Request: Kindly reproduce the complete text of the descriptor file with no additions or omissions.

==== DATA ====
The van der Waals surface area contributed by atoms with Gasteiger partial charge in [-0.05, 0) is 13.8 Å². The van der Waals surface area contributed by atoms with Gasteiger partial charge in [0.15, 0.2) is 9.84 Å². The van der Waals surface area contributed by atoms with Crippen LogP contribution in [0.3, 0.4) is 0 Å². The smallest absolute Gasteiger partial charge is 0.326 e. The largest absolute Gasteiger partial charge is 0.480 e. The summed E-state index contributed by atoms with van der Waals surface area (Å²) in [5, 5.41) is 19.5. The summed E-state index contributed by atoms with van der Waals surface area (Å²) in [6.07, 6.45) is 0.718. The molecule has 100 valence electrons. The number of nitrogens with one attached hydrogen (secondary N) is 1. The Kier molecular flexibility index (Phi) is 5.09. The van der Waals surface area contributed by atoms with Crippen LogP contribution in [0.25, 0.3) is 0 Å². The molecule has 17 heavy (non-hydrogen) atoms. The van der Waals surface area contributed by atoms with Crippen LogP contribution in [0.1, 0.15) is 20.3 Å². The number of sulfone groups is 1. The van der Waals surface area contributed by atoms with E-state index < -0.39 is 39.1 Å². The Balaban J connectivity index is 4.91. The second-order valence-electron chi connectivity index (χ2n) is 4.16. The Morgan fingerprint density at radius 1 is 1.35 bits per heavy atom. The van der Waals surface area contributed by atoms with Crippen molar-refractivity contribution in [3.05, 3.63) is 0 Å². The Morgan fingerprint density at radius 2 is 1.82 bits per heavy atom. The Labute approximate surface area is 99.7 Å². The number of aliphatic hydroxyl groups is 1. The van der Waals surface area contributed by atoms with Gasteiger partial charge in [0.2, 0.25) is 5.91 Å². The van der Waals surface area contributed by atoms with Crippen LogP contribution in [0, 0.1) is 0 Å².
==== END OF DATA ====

The van der Waals surface area contributed by atoms with Gasteiger partial charge in [-0.05, 0) is 13.8 Å². The van der Waals surface area contributed by atoms with Gasteiger partial charge in [0.15, 0.2) is 9.84 Å². The van der Waals surface area contributed by atoms with Crippen LogP contribution in [0.3, 0.4) is 0 Å². The smallest absolute Gasteiger partial charge is 0.326 e. The largest absolute Gasteiger partial charge is 0.480 e. The summed E-state index contributed by atoms with van der Waals surface area (Å²) in [5, 5.41) is 19.5. The summed E-state index contributed by atoms with van der Waals surface area (Å²) in [6.07, 6.45) is 0.718. The molecule has 100 valence electrons. The number of nitrogens with one attached hydrogen (secondary N) is 1. The Kier molecular flexibility index (Phi) is 5.09. The van der Waals surface area contributed by atoms with Crippen LogP contribution in [0.25, 0.3) is 0 Å². The molecule has 17 heavy (non-hydrogen) atoms. The van der Waals surface area contributed by atoms with Crippen LogP contribution in [0.1, 0.15) is 20.3 Å². The number of sulfone groups is 1. The van der Waals surface area contributed by atoms with E-state index < -0.39 is 39.1 Å². The Balaban J connectivity index is 4.91. The second-order valence-electron chi connectivity index (χ2n) is 4.16. The Morgan fingerprint density at radius 1 is 1.35 bits per heavy atom. The van der Waals surface area contributed by atoms with Crippen molar-refractivity contribution in [3.05, 3.63) is 0 Å². The Morgan fingerprint density at radius 2 is 1.82 bits per heavy atom. The Labute approximate surface area is 99.7 Å². The number of aliphatic hydroxyl groups is 1. The van der Waals surface area contributed by atoms with Gasteiger partial charge in [0.2, 0.25) is 5.91 Å². The van der Waals surface area contributed by atoms with Crippen LogP contribution in [0, 0.1) is 0 Å².